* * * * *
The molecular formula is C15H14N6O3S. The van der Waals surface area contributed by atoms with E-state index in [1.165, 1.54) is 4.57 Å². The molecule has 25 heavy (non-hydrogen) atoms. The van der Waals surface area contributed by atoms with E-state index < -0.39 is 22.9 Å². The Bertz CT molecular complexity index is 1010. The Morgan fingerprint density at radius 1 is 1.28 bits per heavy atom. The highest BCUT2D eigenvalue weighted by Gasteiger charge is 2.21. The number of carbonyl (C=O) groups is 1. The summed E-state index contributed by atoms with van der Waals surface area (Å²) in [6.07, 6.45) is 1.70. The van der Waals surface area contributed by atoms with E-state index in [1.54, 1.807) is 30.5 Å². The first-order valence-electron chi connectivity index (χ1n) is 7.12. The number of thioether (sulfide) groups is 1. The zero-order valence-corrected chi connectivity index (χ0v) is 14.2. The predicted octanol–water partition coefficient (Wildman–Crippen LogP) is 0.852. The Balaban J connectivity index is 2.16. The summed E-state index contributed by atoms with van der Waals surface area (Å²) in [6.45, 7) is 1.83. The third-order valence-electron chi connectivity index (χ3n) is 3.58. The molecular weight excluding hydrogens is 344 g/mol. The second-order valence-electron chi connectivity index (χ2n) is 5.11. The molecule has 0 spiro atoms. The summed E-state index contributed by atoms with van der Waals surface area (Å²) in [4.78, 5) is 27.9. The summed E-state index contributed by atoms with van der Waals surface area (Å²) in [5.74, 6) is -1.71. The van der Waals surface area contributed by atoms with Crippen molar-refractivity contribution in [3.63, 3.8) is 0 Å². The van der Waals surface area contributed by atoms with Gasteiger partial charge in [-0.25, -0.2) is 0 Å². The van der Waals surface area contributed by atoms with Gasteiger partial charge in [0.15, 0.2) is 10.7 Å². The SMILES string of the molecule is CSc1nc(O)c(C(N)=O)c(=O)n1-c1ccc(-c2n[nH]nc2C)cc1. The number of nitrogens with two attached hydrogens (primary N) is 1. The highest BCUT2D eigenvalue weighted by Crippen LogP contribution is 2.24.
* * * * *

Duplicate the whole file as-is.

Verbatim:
The molecular formula is C15H14N6O3S. The van der Waals surface area contributed by atoms with E-state index in [1.165, 1.54) is 4.57 Å². The molecule has 25 heavy (non-hydrogen) atoms. The van der Waals surface area contributed by atoms with E-state index < -0.39 is 22.9 Å². The Bertz CT molecular complexity index is 1010. The Morgan fingerprint density at radius 1 is 1.28 bits per heavy atom. The highest BCUT2D eigenvalue weighted by Gasteiger charge is 2.21. The number of carbonyl (C=O) groups is 1. The summed E-state index contributed by atoms with van der Waals surface area (Å²) in [6.07, 6.45) is 1.70. The van der Waals surface area contributed by atoms with E-state index in [1.54, 1.807) is 30.5 Å². The first-order valence-electron chi connectivity index (χ1n) is 7.12. The number of thioether (sulfide) groups is 1. The zero-order valence-corrected chi connectivity index (χ0v) is 14.2. The predicted octanol–water partition coefficient (Wildman–Crippen LogP) is 0.852. The Balaban J connectivity index is 2.16. The summed E-state index contributed by atoms with van der Waals surface area (Å²) in [6.45, 7) is 1.83. The third-order valence-electron chi connectivity index (χ3n) is 3.58. The molecular weight excluding hydrogens is 344 g/mol. The second-order valence-electron chi connectivity index (χ2n) is 5.11. The molecule has 0 spiro atoms. The summed E-state index contributed by atoms with van der Waals surface area (Å²) in [4.78, 5) is 27.9. The summed E-state index contributed by atoms with van der Waals surface area (Å²) in [5.74, 6) is -1.71. The van der Waals surface area contributed by atoms with Crippen molar-refractivity contribution in [3.63, 3.8) is 0 Å². The van der Waals surface area contributed by atoms with Gasteiger partial charge in [-0.25, -0.2) is 0 Å². The van der Waals surface area contributed by atoms with Gasteiger partial charge in [0.15, 0.2) is 10.7 Å². The SMILES string of the molecule is CSc1nc(O)c(C(N)=O)c(=O)n1-c1ccc(-c2n[nH]nc2C)cc1. The number of nitrogens with two attached hydrogens (primary N) is 1. The highest BCUT2D eigenvalue weighted by Crippen LogP contribution is 2.24.